Yellow-Legged Hornet is on the move!

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Yellow-Legged Hornet (YLH) is native to the tropical and subtropical areas of Southeast Asia. This wasp was first reported to the Georgia Department of Agriculture (GDA) in Savanah GA by a beekeeper. On August 9, 2023, APHIS confirmed it as a yellow-legged hornet. Later they found several nests of YLH in the area and were able to successfully eradicate them. This is the first report of YLH in the United States.


YLH is a social wasp species that constructs a large paper nest above ground, particularly in trees and man-made structures like eves on roofs. As the colony grows, the nests can house up to 5000 – 6000 workers on average.


YLH nest (Location unknown)


Don’t confuse YLH with the ‘northern giant hornet’ (Vespa mandarinia), formerly called ‘Asian giant hornet’. V. mandarinia was first reported in the US, in Fall 2019 from Blaine, Washington. So far, this species is not considered established in the US (Tripodi A, Hardin T. 2020).


Quick size comparison of a few wasps and hornets common to western and north-eastern US, from left to right -       1. yellow-legged hornet (Vespa velutina), 2. eastern yellow jacket (Vespula maculifrons), 3. European hornet (Vespa crabro), 4. Northern paper wasp (Polistes fuscatus), 5. eastern cicada killer (Sphecius speciosus), 6. northern giant hornet (Vespa mandarinia), 7. western cicada killer (Sphecius grandis).



YLH is about 2.5 cm long and smaller than the European hornet (Vespa crabro). The queen is about 30 mm and males and workers are about 24 and 20 mm in length respectively. A distinct character to separates them from other hornets is the yellow tarsi. The head from above is black but can be yellow in different subspecies. 10 subspecies have been identified worldwide (Nguyen et al., 2006). While the subspecies nigrithorax du Buysson (1905) is invasive in Europe (More Info), the subspecies reported in the USA are unknown.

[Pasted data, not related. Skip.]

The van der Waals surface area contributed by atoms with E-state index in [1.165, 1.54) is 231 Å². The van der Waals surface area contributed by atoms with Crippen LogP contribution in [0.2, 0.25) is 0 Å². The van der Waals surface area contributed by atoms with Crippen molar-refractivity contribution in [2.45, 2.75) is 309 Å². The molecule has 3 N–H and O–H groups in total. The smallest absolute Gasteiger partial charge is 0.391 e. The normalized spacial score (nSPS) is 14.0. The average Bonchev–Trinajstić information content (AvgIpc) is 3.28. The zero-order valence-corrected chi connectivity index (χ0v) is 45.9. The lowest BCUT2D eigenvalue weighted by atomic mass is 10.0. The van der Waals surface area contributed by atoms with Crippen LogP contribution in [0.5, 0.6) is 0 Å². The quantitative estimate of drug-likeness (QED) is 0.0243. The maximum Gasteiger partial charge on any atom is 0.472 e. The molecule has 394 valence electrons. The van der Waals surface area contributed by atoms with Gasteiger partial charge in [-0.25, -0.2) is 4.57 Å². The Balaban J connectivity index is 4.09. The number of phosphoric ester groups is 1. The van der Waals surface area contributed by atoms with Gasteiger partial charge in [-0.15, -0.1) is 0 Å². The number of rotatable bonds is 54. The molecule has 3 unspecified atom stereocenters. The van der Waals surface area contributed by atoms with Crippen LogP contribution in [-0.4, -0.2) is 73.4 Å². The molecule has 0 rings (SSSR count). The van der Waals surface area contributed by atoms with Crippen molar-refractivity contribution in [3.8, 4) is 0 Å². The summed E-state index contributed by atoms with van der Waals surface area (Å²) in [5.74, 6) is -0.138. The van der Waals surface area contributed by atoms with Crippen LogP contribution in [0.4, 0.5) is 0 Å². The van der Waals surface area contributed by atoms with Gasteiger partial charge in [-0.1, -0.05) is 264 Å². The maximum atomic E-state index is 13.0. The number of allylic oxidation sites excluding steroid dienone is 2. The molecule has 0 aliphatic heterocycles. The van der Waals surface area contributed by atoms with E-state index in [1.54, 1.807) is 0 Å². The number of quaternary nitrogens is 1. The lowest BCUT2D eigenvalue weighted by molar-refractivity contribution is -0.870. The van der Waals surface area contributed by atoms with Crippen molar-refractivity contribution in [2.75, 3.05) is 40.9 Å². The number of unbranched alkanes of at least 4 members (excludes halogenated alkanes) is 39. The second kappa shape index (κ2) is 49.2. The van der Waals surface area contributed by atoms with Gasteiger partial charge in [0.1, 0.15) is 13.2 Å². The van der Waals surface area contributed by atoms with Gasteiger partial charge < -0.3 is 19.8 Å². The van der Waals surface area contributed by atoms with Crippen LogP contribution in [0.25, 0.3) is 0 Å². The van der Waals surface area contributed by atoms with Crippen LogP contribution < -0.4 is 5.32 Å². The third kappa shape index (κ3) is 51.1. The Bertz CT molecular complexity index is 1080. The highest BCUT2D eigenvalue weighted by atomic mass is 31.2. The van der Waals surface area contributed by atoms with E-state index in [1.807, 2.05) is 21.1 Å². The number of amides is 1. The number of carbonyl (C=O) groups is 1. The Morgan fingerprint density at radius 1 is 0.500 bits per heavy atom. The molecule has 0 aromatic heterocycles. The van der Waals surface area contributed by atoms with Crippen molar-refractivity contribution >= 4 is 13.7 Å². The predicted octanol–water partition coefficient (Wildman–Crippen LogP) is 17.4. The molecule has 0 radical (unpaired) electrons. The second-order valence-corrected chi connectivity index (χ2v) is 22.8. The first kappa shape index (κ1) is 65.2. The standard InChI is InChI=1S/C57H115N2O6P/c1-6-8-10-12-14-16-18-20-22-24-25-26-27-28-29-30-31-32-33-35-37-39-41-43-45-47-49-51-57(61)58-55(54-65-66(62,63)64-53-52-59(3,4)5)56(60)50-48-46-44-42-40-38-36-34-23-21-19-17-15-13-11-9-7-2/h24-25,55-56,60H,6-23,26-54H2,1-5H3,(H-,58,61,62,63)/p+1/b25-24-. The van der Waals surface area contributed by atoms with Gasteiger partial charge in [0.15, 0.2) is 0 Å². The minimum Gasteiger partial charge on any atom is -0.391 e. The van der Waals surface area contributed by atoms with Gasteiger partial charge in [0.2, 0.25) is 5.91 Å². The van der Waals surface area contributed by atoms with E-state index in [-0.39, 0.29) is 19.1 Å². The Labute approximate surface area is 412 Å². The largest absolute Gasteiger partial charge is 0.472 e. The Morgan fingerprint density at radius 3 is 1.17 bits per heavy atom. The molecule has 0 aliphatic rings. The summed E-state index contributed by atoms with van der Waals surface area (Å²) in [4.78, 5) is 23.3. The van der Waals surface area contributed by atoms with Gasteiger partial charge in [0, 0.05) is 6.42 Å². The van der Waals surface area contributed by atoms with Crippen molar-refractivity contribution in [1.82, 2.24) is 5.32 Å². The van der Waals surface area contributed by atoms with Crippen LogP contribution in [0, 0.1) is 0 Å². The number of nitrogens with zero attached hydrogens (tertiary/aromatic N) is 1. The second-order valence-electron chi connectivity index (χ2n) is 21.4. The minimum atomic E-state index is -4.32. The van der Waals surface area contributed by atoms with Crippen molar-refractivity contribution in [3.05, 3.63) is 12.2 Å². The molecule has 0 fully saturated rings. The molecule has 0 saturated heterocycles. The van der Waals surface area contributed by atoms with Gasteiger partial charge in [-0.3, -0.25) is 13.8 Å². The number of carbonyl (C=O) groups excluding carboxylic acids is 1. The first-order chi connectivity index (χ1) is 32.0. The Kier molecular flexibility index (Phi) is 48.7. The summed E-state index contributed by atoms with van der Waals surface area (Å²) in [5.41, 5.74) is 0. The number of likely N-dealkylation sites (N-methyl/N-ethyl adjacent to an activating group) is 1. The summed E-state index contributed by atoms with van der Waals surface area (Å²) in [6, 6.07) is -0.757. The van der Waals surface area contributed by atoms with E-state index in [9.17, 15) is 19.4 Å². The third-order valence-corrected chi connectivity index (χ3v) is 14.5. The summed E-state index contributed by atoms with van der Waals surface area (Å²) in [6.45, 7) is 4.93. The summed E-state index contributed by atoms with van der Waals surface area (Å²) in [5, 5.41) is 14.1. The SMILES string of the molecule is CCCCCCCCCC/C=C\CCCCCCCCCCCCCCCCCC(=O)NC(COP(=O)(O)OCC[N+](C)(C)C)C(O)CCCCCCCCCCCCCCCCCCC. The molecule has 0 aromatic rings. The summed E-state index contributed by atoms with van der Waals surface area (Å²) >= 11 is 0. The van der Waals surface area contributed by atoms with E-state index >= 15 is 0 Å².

Vespa velutina subspecies nigrithorax - adult worker showing characteristic identification features.



Left, YLH nest recorded in France (Monaceau, 2014) and Right, YLH attacking a honey bee



Are they recorded anywhere else?

Yes, YLH was first reported in France in 2004, and has since established in other parts of Europe (Monaceau, 2014).


The first record of the hornet as far north as Ireland was in April 2021. Most interestingly, in the molecular analysis of CO1 (Cytochrome Oxidase 1) gene, the entire range of YLH in Europe converged to a single mated queen arriving from China some 15-20 years ago, which has expanded since the first recorded YLH in France. These data show the potential for exotic insects to establish and spread with very few or single individuals (Dillane, 2022).


After the first report in Georgia in August 2023, YLH was reported in Jasper County, South Carolina on November 2023.  So far this species has been reported only in these two US states. Although several authors indicate that it is unlikely YLH will be established in the US, (More Info.)  it is important to be vigilant as we are experiencing warmer weather patterns globally.